Campaigners warn MSPs over Haddington court axe

Haddington Sheriff Court is one of ten targeted for closure. Picture: Gordon Fraser

Haddington Sheriff Court is one of ten targeted for closure. Picture: Gordon Fraser

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CAMPAIGNERS fighting the closure of Haddington Sheriff Court are to “take the mountain to Mohammed” by demonstrating outside the Scottish Parliament while Justice Secretary Kenny MacAskill gives evidence to the Justice Committee.

Mr MacAskill will be giving evidence on the report “Shaping Scotland’s Court Services”, which has recommended the closure of ten sheriff courts and 13 justice of the peace courts as part of efforts to make savings.

It was announced earlier this year that cases at Haddington Sheriff Court are set to be ­transferred to Edinburgh as part of the measures.

Campaigners say closing the court at Haddington, said to be the third-busiest in the country, would make it more difficult to deliver justice to victims of crime in the local community.

East Lothian MSP Iain Gray, who has campaigned strenuously against the closure, said: “We have repeatedly invited the justice secretary to meet with us and discuss our concerns, but he has always declined. The time has come to take the mountain to Mohammed.”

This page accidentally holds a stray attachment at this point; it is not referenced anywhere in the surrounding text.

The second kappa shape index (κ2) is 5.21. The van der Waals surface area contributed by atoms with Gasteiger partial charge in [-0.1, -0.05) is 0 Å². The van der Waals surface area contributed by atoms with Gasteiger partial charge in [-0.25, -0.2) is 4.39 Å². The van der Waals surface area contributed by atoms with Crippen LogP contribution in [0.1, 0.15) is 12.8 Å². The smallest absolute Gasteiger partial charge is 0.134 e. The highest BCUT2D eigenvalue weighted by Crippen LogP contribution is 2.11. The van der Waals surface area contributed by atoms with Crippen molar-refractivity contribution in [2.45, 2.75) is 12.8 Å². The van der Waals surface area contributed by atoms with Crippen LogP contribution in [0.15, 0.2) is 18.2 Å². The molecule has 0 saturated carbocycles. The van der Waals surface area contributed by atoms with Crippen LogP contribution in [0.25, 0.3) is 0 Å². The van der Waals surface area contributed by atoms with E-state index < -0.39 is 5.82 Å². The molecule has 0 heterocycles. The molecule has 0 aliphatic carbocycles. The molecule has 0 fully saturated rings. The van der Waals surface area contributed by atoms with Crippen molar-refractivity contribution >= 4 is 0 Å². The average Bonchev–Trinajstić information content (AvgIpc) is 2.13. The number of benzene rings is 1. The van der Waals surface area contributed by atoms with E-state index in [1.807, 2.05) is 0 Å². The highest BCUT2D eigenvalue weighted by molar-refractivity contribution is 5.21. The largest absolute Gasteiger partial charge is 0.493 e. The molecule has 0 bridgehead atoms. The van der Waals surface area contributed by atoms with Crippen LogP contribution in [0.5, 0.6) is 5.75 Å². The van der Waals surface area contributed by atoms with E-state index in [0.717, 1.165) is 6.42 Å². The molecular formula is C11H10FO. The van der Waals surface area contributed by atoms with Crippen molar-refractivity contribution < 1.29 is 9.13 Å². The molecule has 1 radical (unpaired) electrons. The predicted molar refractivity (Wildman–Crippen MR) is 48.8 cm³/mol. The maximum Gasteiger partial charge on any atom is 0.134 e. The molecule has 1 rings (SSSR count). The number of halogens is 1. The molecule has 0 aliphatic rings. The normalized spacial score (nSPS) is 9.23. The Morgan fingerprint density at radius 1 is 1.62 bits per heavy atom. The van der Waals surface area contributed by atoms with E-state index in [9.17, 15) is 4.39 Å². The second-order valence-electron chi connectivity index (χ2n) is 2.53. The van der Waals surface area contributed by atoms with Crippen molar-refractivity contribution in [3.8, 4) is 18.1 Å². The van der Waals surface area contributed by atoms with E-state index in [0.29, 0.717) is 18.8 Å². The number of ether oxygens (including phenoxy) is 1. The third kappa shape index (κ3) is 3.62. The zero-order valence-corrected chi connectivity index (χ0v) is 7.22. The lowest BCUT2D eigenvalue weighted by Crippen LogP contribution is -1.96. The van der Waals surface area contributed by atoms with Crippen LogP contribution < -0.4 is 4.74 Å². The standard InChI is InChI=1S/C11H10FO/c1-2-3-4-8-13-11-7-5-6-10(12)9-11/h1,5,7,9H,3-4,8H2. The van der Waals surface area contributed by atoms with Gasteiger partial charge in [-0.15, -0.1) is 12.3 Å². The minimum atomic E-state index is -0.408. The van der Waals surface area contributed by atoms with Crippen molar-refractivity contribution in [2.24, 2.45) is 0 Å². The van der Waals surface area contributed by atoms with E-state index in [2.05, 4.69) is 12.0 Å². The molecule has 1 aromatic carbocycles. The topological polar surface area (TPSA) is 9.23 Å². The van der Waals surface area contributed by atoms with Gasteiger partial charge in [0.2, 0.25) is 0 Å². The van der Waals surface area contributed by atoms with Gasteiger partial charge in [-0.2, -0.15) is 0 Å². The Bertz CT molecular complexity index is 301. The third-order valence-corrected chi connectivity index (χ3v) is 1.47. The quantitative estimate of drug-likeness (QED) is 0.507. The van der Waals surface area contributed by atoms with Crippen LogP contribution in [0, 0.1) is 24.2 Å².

Campaigners claimed earlier this month that the higher daily running costs at Edinburgh Sheriff Court would dwarf the supposed savings from shutting the Haddington court, costing the public more than £500,000. The figure was calculated by forensic accountant Alex McLaren using official ­figures supplied by the SCS.

Following the announcement a spokesman for the SCS said their recommendations for closure were based on ­“robust financial cost and benefit ­evaluation”.

Lawyer Angela Craig, a ­leading figure in the campaign to save Haddington, expects the demonstration to be well ­attended.

She said: “We’ll be demonstrating in an effort to show the government the huge strength of feeling that exists against the closure of this court.

“Haddington is meeting all it’s targets, it is economical to run and serves a wide range of cases. Eric McQueen, the chief executive of the Scottish Court Service, has been talking up the creation of Justice Centres –Haddington is already the ­perfect model of what he is trying to achieve. It is locally-based and within easy reach of the social work department, the Procurator Fiscal and the ­Citizen’s Advice Bureau.

“Why they wish to shut it down to save money, when we have shown closure will do the opposite, is beyond me.”

Victims’ charities also spoke out in support of keeping ­Haddington open, with Victim Support spokesman David ­Sinclair warning the closure of local courts could lead to victims, witnesses and their families being forced to use the same public transport as the friends and relatives of defendants when attending cases.

The demonstration will take place outside the Scottish ­Parliament at 11am on June 4.